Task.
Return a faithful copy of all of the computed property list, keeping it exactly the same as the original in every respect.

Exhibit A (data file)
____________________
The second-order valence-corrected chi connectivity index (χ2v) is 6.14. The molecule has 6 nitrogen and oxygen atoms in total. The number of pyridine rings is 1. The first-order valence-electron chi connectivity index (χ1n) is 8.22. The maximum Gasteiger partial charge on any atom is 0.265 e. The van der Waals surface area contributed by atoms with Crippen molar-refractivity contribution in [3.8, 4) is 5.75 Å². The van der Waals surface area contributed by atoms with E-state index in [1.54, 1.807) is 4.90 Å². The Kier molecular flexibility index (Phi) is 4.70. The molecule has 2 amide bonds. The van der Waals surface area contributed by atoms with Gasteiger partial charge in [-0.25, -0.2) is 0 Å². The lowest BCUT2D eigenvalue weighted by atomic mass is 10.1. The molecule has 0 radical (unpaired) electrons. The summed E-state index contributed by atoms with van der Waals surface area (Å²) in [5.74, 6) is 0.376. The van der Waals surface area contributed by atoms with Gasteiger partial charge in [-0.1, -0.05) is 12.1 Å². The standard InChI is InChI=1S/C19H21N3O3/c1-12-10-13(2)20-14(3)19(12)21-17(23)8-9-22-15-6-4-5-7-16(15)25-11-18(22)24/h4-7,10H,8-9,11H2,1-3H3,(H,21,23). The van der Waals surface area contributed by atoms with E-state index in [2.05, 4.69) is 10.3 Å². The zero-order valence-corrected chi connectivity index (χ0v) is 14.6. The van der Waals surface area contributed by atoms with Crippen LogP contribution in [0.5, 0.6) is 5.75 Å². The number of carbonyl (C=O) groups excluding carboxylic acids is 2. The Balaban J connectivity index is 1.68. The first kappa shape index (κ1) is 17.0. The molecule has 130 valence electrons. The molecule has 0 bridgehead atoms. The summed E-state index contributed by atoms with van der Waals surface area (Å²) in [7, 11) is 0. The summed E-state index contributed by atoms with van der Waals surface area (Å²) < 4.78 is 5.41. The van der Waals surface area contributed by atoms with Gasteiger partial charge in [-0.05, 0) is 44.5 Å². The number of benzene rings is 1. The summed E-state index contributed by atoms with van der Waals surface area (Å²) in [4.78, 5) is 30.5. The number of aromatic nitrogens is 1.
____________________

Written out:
The second-order valence-corrected chi connectivity index (χ2v) is 6.14. The molecule has 6 nitrogen and oxygen atoms in total. The number of pyridine rings is 1. The first-order valence-electron chi connectivity index (χ1n) is 8.22. The maximum Gasteiger partial charge on any atom is 0.265 e. The van der Waals surface area contributed by atoms with Crippen molar-refractivity contribution in [3.8, 4) is 5.75 Å². The van der Waals surface area contributed by atoms with E-state index in [1.54, 1.807) is 4.90 Å². The Kier molecular flexibility index (Phi) is 4.70. The molecule has 2 amide bonds. The van der Waals surface area contributed by atoms with Gasteiger partial charge in [-0.25, -0.2) is 0 Å². The lowest BCUT2D eigenvalue weighted by atomic mass is 10.1. The molecule has 0 radical (unpaired) electrons. The summed E-state index contributed by atoms with van der Waals surface area (Å²) in [5.74, 6) is 0.376. The van der Waals surface area contributed by atoms with Gasteiger partial charge in [-0.1, -0.05) is 12.1 Å². The standard InChI is InChI=1S/C19H21N3O3/c1-12-10-13(2)20-14(3)19(12)21-17(23)8-9-22-15-6-4-5-7-16(15)25-11-18(22)24/h4-7,10H,8-9,11H2,1-3H3,(H,21,23). The van der Waals surface area contributed by atoms with E-state index in [2.05, 4.69) is 10.3 Å². The zero-order valence-corrected chi connectivity index (χ0v) is 14.6. The van der Waals surface area contributed by atoms with Crippen LogP contribution in [0.5, 0.6) is 5.75 Å². The number of carbonyl (C=O) groups excluding carboxylic acids is 2. The Balaban J connectivity index is 1.68. The first kappa shape index (κ1) is 17.0. The molecule has 130 valence electrons. The molecule has 0 bridgehead atoms. The summed E-state index contributed by atoms with van der Waals surface area (Å²) in [7, 11) is 0. The summed E-state index contributed by atoms with van der Waals surface area (Å²) < 4.78 is 5.41. The van der Waals surface area contributed by atoms with Gasteiger partial charge in [-0.05, 0) is 44.5 Å². The number of benzene rings is 1. The summed E-state index contributed by atoms with van der Waals surface area (Å²) in [4.78, 5) is 30.5. The number of aromatic nitrogens is 1.